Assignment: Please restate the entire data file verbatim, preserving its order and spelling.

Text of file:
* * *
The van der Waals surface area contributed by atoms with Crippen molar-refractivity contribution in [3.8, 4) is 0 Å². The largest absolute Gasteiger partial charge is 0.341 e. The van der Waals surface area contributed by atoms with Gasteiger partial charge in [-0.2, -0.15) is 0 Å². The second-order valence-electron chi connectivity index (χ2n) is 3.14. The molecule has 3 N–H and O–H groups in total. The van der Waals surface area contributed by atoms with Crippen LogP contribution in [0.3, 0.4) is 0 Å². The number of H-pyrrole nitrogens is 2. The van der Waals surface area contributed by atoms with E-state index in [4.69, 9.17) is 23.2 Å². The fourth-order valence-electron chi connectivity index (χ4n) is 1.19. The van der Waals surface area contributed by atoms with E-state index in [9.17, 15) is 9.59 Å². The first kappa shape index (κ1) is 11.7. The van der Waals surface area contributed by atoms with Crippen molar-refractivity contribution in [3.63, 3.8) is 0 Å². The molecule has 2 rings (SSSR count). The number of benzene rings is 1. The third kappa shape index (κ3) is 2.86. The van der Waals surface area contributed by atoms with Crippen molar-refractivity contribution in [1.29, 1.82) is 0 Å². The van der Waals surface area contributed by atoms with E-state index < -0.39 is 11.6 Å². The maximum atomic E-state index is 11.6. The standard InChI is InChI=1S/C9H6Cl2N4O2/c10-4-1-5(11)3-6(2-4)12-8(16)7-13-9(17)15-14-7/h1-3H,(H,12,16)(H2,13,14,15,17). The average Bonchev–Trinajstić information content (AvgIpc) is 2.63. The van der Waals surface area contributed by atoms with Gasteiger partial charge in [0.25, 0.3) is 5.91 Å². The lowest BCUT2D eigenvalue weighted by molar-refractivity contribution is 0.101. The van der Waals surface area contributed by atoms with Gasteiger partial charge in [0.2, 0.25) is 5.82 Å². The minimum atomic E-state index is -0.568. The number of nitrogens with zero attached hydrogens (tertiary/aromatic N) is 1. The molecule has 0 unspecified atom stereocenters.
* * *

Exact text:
The van der Waals surface area contributed by atoms with Crippen molar-refractivity contribution in [3.8, 4) is 0 Å². The largest absolute Gasteiger partial charge is 0.341 e. The van der Waals surface area contributed by atoms with Gasteiger partial charge in [-0.2, -0.15) is 0 Å². The second-order valence-electron chi connectivity index (χ2n) is 3.14. The molecule has 3 N–H and O–H groups in total. The van der Waals surface area contributed by atoms with Crippen LogP contribution in [0.3, 0.4) is 0 Å². The number of H-pyrrole nitrogens is 2. The van der Waals surface area contributed by atoms with E-state index in [4.69, 9.17) is 23.2 Å². The fourth-order valence-electron chi connectivity index (χ4n) is 1.19. The van der Waals surface area contributed by atoms with E-state index in [9.17, 15) is 9.59 Å². The first kappa shape index (κ1) is 11.7. The van der Waals surface area contributed by atoms with Crippen molar-refractivity contribution in [3.63, 3.8) is 0 Å². The molecule has 2 rings (SSSR count). The number of benzene rings is 1. The third kappa shape index (κ3) is 2.86. The van der Waals surface area contributed by atoms with Crippen molar-refractivity contribution in [1.29, 1.82) is 0 Å². The van der Waals surface area contributed by atoms with E-state index < -0.39 is 11.6 Å². The maximum atomic E-state index is 11.6. The standard InChI is InChI=1S/C9H6Cl2N4O2/c10-4-1-5(11)3-6(2-4)12-8(16)7-13-9(17)15-14-7/h1-3H,(H,12,16)(H2,13,14,15,17). The average Bonchev–Trinajstić information content (AvgIpc) is 2.63. The van der Waals surface area contributed by atoms with Gasteiger partial charge in [0.25, 0.3) is 5.91 Å². The lowest BCUT2D eigenvalue weighted by molar-refractivity contribution is 0.101. The van der Waals surface area contributed by atoms with Gasteiger partial charge in [0.2, 0.25) is 5.82 Å². The minimum atomic E-state index is -0.568. The number of nitrogens with zero attached hydrogens (tertiary/aromatic N) is 1. The molecule has 0 unspecified atom stereocenters.